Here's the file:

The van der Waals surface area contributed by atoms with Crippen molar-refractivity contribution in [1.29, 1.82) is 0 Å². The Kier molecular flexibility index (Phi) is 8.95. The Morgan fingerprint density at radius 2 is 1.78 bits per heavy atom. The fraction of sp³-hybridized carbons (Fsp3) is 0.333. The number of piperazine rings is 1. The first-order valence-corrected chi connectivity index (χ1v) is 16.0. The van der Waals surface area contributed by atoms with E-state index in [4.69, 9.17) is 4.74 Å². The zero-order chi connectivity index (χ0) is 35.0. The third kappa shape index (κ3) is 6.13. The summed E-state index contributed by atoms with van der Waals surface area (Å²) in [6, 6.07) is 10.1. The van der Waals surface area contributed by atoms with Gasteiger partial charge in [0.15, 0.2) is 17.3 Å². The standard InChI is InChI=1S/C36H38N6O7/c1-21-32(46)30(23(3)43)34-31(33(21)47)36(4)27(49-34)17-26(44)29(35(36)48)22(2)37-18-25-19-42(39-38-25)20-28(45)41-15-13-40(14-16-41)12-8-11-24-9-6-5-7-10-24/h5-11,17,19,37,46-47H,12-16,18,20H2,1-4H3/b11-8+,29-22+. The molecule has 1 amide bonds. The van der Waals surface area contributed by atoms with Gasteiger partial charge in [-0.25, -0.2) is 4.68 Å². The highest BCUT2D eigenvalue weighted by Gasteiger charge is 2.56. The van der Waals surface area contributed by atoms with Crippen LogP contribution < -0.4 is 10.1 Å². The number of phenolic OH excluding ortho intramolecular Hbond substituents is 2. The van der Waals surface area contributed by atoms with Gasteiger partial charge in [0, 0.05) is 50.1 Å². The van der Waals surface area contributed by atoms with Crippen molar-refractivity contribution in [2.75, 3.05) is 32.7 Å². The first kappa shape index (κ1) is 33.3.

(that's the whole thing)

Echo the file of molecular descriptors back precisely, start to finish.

The van der Waals surface area contributed by atoms with Crippen molar-refractivity contribution in [1.29, 1.82) is 0 Å². The Kier molecular flexibility index (Phi) is 8.95. The Morgan fingerprint density at radius 2 is 1.78 bits per heavy atom. The fraction of sp³-hybridized carbons (Fsp3) is 0.333. The number of piperazine rings is 1. The first-order valence-corrected chi connectivity index (χ1v) is 16.0. The van der Waals surface area contributed by atoms with E-state index in [4.69, 9.17) is 4.74 Å². The zero-order chi connectivity index (χ0) is 35.0. The third kappa shape index (κ3) is 6.13. The summed E-state index contributed by atoms with van der Waals surface area (Å²) in [6, 6.07) is 10.1. The van der Waals surface area contributed by atoms with Gasteiger partial charge in [0.15, 0.2) is 17.3 Å². The standard InChI is InChI=1S/C36H38N6O7/c1-21-32(46)30(23(3)43)34-31(33(21)47)36(4)27(49-34)17-26(44)29(35(36)48)22(2)37-18-25-19-42(39-38-25)20-28(45)41-15-13-40(14-16-41)12-8-11-24-9-6-5-7-10-24/h5-11,17,19,37,46-47H,12-16,18,20H2,1-4H3/b11-8+,29-22+. The molecule has 1 amide bonds. The van der Waals surface area contributed by atoms with Gasteiger partial charge in [-0.25, -0.2) is 4.68 Å². The highest BCUT2D eigenvalue weighted by Gasteiger charge is 2.56. The van der Waals surface area contributed by atoms with Crippen LogP contribution < -0.4 is 10.1 Å². The number of phenolic OH excluding ortho intramolecular Hbond substituents is 2. The van der Waals surface area contributed by atoms with Gasteiger partial charge in [0, 0.05) is 50.1 Å². The van der Waals surface area contributed by atoms with Crippen molar-refractivity contribution in [2.75, 3.05) is 32.7 Å². The first kappa shape index (κ1) is 33.3.